Article

Old Wine In A New Bottle

August 2006, Auto Dealer Today - WebXclusive

by Thomas B. Hudson, Esq. - Also by this author

A California appellate court case dealing with negative equity has caused quite a stir. Some automotive trade publications erroneously screamed that the court had ruled that dealers couldn’t finance negative equity (it might have helped if they had actually read the case).

The case stands for the proposition that if a dealer is going to finance negative equity, the dealer must do so in a particular manner. The court’s decision breaks no new ground; it’s mandate for correctly financing negative equity has been the law at the federal level since the Civil War (just kidding, but you get the idea). Old wine, new bottle.

So how does a dealer do it wrong, and how does a dealer do it right? Let’s look at the facts of the California case.

Reta Thompson bought a used motor home from 10,000 Sales RV, Inc. Thompson required financing to buy the used motor home and as part of the sales transaction, agreed to trade in her old motor home. She owed a balance of $46,000 on her old motor home.

Although 10,000 RV appraised Thompson’s old motor home at $30,000, it credited Thompson $54,000 for the trade-in, creating an “over-allowance” of $24,000. The over-allowance permitted 10,000 RV to show on the face of the financing contract a positive net trade-in-value of $8,000 ($54,000 credit minus $46,000 balance owed) to apply to the down payment of the used motor home. However, because Thompson owed $46,000 on her old motor home and 10,000 RV appraised it at $30,000, negative equity of $16,000 existed.

10,000 RV explained that the purpose of including an over-allowance in the cash selling price is to eliminate the appearance of negative equity and increase the prospect of obtaining credit approval for the buyer. The opinion notes that a cash buyer would never be credited an over-allowance because there is no need to obtain financing in a cash transaction (this certainly isn’t true – a dealer paying off a customer’s upside-down trade-in in a cash deal could certainly elect to charge more for the newly-purchased vehicle, but apparently 10,000 RV didn’t make that argument or the court didn’t buy it).

10,000 RV made no disclosure to Thompson about its over-allowance practices. Without Thompson’s knowledge or consent, the $24,000 over-allowance was added to the $69,398 price that a cash purchaser would pay, to show a cash price of $93,398 on the financing contract.

Thompson sued 10,000 RV, claiming that the trade-in vehicle’s value was inflated to hide the negative equity associated with the transaction; the negative equity was included in the cash price of the used motor home; no disclosure was made concerning the negative equity; and that 10,000 RV customarily refuses to disclose the inclusion of negative equity in the cash price listed on its financing contracts.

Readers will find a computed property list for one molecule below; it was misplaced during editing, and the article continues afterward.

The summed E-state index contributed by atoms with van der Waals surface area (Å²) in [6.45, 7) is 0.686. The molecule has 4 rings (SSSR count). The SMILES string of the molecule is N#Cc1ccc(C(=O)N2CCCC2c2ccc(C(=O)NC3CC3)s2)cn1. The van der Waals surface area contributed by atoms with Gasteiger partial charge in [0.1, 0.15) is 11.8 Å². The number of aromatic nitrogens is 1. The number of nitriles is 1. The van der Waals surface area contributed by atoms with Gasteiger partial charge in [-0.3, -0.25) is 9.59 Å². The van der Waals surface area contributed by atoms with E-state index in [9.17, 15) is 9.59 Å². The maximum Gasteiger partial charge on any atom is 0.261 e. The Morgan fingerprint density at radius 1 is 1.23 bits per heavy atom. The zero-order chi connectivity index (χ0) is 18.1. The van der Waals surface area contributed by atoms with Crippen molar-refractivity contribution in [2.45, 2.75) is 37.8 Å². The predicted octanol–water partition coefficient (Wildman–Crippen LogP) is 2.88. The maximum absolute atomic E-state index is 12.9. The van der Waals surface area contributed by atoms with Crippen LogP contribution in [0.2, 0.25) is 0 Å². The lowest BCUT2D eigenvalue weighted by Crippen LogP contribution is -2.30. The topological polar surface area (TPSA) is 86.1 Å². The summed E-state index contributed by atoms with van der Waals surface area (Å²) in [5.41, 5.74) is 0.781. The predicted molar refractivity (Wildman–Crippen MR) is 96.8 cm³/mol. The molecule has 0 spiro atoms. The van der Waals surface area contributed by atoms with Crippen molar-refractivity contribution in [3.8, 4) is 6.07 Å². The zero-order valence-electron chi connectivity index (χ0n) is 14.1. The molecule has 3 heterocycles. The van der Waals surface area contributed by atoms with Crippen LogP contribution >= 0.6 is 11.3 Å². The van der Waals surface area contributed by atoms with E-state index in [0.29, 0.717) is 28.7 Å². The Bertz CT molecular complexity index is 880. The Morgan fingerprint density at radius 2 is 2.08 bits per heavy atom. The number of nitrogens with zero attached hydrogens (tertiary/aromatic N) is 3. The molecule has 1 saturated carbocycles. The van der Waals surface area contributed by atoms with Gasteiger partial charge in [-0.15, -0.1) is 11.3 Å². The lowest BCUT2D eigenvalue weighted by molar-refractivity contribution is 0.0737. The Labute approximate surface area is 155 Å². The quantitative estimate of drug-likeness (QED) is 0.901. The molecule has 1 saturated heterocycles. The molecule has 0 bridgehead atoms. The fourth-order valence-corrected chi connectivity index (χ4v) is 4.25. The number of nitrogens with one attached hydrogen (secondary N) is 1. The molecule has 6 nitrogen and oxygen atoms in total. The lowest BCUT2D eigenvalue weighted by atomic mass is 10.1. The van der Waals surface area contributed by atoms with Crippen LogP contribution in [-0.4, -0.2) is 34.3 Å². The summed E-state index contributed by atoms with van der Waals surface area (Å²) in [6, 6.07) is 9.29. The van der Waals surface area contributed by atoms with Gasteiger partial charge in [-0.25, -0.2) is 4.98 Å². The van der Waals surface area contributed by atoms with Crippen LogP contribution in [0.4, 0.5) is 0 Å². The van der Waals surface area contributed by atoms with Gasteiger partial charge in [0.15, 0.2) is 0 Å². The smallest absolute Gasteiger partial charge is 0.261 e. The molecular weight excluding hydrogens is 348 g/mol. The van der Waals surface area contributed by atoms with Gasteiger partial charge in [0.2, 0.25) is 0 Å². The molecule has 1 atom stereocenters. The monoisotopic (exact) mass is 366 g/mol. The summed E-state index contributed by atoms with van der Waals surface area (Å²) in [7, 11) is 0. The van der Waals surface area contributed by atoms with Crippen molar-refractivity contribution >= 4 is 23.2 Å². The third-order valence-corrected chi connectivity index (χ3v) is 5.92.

The trial court ruled for Thompson, finding that 10,000 RV violated various consumer protection statutes, including the California Automobile Sales Finance Act, the Consumers Legal Remedies Act, and California’s Unfair Competition Law. 10,000 RV appealed, challenging the trial court’s injunction that prohibited it from including a trade-in over allowance in the vehicle cash price on a financing contract. The California Court of Appeals affirmed the trial court’s ruling.

The appellate court relied on expert testimony, providing that the practice of including a trade-in over-allowance in the vehicle cash price violates the California ASFA and its corresponding federal regulation, Regulation Z, because the buyer is unaware that she is financing part of the existing obligation on the trade-in (negative equity) in addition to a portion of the purchase price of the new vehicle. Accurate disclosure is also required because the cash price of the vehicle affects sales tax and license and registration fees, which are computed on the cash price.

To the extent the cash price for a financed purchase is inflated above the selling price in a comparable cash transaction, the difference is a finance charge, which must be properly disclosed, the appellate court said. In this case, the cash price of the used motor home should have been $69,398 in both a cash and credit transaction (here again, either 10,000 RV didn’t make the argument or the court didn’t buy it, but if 10,000 RV’s policy had been to increase the cash price of the vehicle in financed and credit transactions alike, the court’s finance charge analysis wouldn’t hold up).

The cash price for the motor home in Thomson’s credit transaction was $93,698 – the $24,000 difference that constituted a finance charge was not properly disclosed to Thompson as a finance charge. Thus, the appellate court found that 10,000 RV violated the ASFA and other California state law by inflating the cash price of the motor home to include the trade-in over-allowance and hide the appearance of negative equity, without full and complete disclosure to its customers.

A correct statement of the court’s ruling in this case is reflected in one sentence: “Although financing properly disclosed negative equity is permissible under the ASFA and Regulation Z, it is not permissible to include the over-allowance in the cash price of a vehicle.” Or, to paraphrase, “if you’re gonna do it, you gotta do it right.”

Thompson v. 10,000 RV Sales, Inc., 2005 WL 1523498 (Cal. App. June 28, 2005)

Vol 2, Issue 9

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